These structural features are reflected by the calculated spectra (see Fig. 2(a)); in fact, a clear discontinuity is evident at d = 26 Å (structure G). Let us focus on elongation distances d < 26 Å. The pristine nanorod structure (structure A) presents one intense excitation at 1.5 eV (dubbed Local Plasmon LP) and a less intense peak at 2.8 eV (LP2). Our atomistic model allows the identification of the nature of such LPs, for instance by graphically plotting the imaginary part of atomic charges for each transition. Maps of the molecular electrostatic potential (MEP) obtained from such charges are reported in panel (a) of Fig. 3 for structures A–H. The comparison of data in panels (a) of Fig. 2 and 3 clearly shows a first charge-transfer excitation and a second transition with a dipolar character. Therefore, by exploiting the same nomenclature used for metal dimers, LP will be renamed as a Charge Transfer Plasmon (CTP), whereas LP2 as a Boundary Dipolar Plasmon (BDP).^{59–61} As the elongation distance increases, both CTP and BDP significantly redshift, and this feature is particularly evident for CTP. In addition, they behave in a completely different way: CTP intensity slowly decreases, whereas BDP becomes more and more predominant. Such a behavior is commonly identified in most nanoplasmonic dimers.^{45–47,62,63}

Fig. 3 (a) ωFQ pictorial representation of the local plasmonic response for the 8 A–H selected structures. The blue color indicates a negative charge, whereas the red color indicates a positive charge. (b) Real time TD-DFT results adapted with permission from ref. 46. |

When the elongation distance reaches 26 Å (structure G) a monoatomic junction is obtained, which is the limiting structure occurring just before the structure breaks. Such features are reflected by the absorption cross section. The nature of the lowest energy transition is different from the previous CTP because the node is not placed at the geometrical center of the nanostructure, although it preserves the CT character (see Fig. 3, panel a). For this reason, such a plasmon is called CTP2. CTP2 occurs at about 0.5 eV and shows a very low intensity, because electrons can only transfer through a single atom. The BDP excitation becomes the most intense and shifts at 2.2 eV. The inspection of panel (b), structure G in Fig. 3 shows that such an excitation has now an octupolar character, characterized by 3 nodes. At such an elongation distance, a third excitation, which is actually already visible at 25 Å, arises at about 1.4 eV. The analysis of the MEP map suggests this transition to be due to an additional dipolar plasmon, BDP2.

We move now to comment on the spectra for d > 26 Å. CTP disappears, as expected, because the gap between the two nano-moieties is too large to allow electron tunneling between them. Thus, only BDP and BDP2 excitations are present. In particular, BDP2, which has a clear octupolar character as evidenced by the pictures reported in panel (b) of Fig. 3 for structure H (d = 28 Å), increases in intensity, although BDP still dominates the spectrum.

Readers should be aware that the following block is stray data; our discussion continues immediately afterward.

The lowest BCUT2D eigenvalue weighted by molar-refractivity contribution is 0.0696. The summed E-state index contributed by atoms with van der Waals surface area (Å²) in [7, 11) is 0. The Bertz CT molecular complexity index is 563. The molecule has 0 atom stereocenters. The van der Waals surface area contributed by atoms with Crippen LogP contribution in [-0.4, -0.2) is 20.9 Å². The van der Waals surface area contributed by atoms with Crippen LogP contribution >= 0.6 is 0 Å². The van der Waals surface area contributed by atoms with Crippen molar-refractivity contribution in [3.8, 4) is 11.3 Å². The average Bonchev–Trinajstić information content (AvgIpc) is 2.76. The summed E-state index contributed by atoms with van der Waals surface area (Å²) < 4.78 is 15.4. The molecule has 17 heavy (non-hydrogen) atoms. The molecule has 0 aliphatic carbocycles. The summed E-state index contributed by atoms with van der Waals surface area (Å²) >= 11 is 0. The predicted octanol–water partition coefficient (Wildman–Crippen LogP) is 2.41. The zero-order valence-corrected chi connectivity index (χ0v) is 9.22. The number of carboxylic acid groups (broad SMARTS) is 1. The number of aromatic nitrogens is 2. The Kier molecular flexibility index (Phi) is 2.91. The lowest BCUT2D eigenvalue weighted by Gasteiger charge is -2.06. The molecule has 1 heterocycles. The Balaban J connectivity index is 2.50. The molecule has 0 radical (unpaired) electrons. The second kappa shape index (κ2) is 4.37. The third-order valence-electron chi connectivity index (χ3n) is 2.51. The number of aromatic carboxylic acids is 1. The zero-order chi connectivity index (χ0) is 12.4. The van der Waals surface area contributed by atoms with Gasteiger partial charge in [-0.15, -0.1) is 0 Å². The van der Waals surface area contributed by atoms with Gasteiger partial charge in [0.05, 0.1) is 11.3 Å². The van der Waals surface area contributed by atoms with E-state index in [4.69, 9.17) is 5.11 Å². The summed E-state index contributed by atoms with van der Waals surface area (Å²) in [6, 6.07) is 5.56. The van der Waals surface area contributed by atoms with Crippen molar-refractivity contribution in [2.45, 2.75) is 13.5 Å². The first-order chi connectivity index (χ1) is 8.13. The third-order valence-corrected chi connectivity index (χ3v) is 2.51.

To better show the capabilities of our atomistic classical model, our results can be directly compared with the theoretical ab initio calculations reported in ref. 46, where most of the physical findings were fully disclosed. The resulting spectra are reproduced in panel (b) of Fig. 2. Our calculated absorption cross sections (panel (a) in Fig. 2) compare extremely well with the ab initio data, and only minor discrepancies are present. The ab initio spectra for structures with 13 < d < 26 Å show a really low peak at about 0.5 eV, associated with CTP2. Such a peak, which however can hardly be identified in the ab initio density maps (see panel (b) of Fig. 3), is reproduced by ωFQ only in the case of the structures with 24 < d < 26. Thus, ωFQ is not able to reproduce the relative intensity between CTP and CTP2, which are both present in the ab initio results. In addition, the ab initio BDP transition results in a narrower band. Such a difference can be justified by the atomistic nature of our model, which results in some kind of inhomogeneous broadening due to transitions with different nodal structures at the atomic scale, but corresponding to the plasmons of similar nature. Note that such inhomogeneous band broadening is not reported in the ab initio data probably because of the real-time TDDFT broadening. Furthermore, with reference to structure G, ωFQ predicts BDP to have a multipolar character (with 5 nodes), whereas its ab initio counterpart shows such character only at higher energies (see Fig. 3, panels a and b). Such a discrepancy shows that for structure G, ωFQ tends to overestimate the 5 node plasmon character. However, it is worth pointing out that such a qualitatively different description is reported only in the case of structure G. Despite such minor discrepancies, the agreement between ωFQ and DFT spectra is impressive. In fact not only excitation energies but also relative intensities are correctly reproduced in all the elongation ranges, as well as the discontinuities that are reported for both CTP and BDP. Furthermore, ωFQ reproduces the ab initio calculated discontinuity (redshift) in the spectrum of the structure with d = 7 Å. Such a behavior is probably due to the structural rearrangement of the nanorod as a result of the ab initio geometry relaxation. The peculiar atomistic nature of ωFQ makes it capable of also exerting such effects, resulting from tiny deformations of the nanostructure.

To further analyze our results, in Fig. 4, excitation energies and integrated intensities calculated by exploiting our model are shown for the three plasmons. Many discontinuity points are noticed for both CTP and BDP as a result of the stretching of the nanostructure. In particular, at about 7.5 Å the energies of CTP and BDP decrease by 0.1 eV. Integrated intensities also present a discontinuity point at such a distance. Such shifts and discontinuities, which as stated before are due to structural rearrangements, are also reported by DFT calculations (see Fig. S6 given as the ESI†).^{46}